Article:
Wednesday, March 18, 2009

Provocative End of Life Study

An study reported in today's Houston Chronicle found that terminal cancer patients who identified themselves as religious believers sought more aggressive treatment in the last week of life from their doctors than those who did not.

That's not what I would have predicted. I would have thought that those who believe in the providence and grace of God would be less likely to seek this kind of care. But then I don't have experience as a health care provider or minister.

One of the explanations was that because believers hold life to be sacred, they may feel a duty to live as long as possible.

Is that what those of you who provide pastoral care as ministers and chaplains find in your own experience?


Anonymous said...

it would be interesting to know what flavors of Christian the patients were - imho, those who see union with God as the ultimate healing tend to die quiet holy deaths, while those who buy into the Left Behind God who will eventually destroy all tend to fight death.

Gannet Girl said...

SO interesting.

I wonder . . . people with religious faith tend to have religious communities, which perhaps means they have people whom they would consider religious authorities, e.g. pastors, rabbis, etc. with whom they would likely be in conversation about end of life issues, and if the aforesaid pastors, rabbis, etc. share the feeling of the general population that one should fight at all costs -- then I can see it.

Not what I would have predicted either, but Elastigirl may also be on to something.

DennisS said...

Only 345 were studied and it was done in Boston. This really needs to be checked out in other places as well. And the details aren't that outstanding for such a limited study:

"The vast majority of patients, religious or not, did not want heroic measures taken. Still, 11.3 percent of the most religious patients received mechanical ventilation during the last week of life, compared with only 3.6 percent of the least religious."

Boston is largely Roman Catholic. Try this study in the deep South, in middle America, on the West coast, and in the Northland, then see what results...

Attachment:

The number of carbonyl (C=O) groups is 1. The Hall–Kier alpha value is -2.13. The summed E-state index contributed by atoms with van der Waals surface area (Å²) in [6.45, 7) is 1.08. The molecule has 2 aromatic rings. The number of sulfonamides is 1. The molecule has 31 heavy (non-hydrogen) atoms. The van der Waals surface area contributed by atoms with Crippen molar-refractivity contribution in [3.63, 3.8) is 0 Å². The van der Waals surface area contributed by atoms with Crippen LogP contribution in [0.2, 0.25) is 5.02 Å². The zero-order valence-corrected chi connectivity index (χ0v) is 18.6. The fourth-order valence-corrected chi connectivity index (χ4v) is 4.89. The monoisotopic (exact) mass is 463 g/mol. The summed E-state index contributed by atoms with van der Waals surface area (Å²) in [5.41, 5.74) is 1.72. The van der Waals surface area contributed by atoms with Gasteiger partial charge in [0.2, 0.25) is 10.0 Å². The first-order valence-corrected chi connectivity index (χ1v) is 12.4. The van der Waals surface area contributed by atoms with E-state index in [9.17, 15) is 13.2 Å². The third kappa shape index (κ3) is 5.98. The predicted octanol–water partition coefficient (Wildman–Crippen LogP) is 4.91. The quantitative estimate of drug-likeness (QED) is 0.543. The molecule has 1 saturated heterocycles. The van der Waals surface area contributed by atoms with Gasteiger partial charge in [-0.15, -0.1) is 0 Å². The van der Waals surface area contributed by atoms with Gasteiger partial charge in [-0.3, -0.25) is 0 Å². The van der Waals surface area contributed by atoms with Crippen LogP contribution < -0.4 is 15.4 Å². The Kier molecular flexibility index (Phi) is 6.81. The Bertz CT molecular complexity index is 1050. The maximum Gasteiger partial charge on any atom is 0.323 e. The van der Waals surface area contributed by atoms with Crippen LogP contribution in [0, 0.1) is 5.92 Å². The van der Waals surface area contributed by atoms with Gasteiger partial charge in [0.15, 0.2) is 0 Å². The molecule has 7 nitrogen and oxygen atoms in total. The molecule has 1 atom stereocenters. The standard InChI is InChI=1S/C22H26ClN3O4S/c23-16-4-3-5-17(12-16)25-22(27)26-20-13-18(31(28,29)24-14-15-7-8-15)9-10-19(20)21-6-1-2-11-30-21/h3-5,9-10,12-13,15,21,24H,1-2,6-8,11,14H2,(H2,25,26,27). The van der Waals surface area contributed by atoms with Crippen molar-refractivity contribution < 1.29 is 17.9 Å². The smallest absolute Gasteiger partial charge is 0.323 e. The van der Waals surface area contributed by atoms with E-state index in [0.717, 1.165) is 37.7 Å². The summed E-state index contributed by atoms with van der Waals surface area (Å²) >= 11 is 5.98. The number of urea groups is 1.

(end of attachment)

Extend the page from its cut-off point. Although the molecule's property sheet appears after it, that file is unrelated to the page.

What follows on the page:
I would like more info about the faith of the people. There are some who are very nominal Christians. Some are rather works-oriented. Some don't truly believe or act like Christ is actually Lord and Savior.

I more likely to get folks with terminal diagnosis ask how to die rather than how to prolong life.

Songbird said...

My mother, a non-traditional Southern Baptist who resonated with Unity, too, spent the last months of her life asking a lot of questions about what might happen to us after death. She found a way of understanding it that made sense to her, and then she stopped fearing death. Rather than asking for the aggressive medical approaches available to her (surgery, chemo, radiation), she wanted to be at home with my dad, the person she loved most, rather than in the hospital, and when she reached a certain point of incapacity, she just let go. The idea of holding onto life did not come into it; the inevitability of death did, and from that a desire to make the crossing with personal grace and in God's grace. I found that to be deeply faithful.

Gruntled said...

Religious people tend to be enjoy life more and be more grateful to be alive. Perhaps they want more life not so much from duty as pleasure, even within the pain.

Quotidian Grace said...

Thanks, everyone, for your thoughtful comments and for sharing your experiences.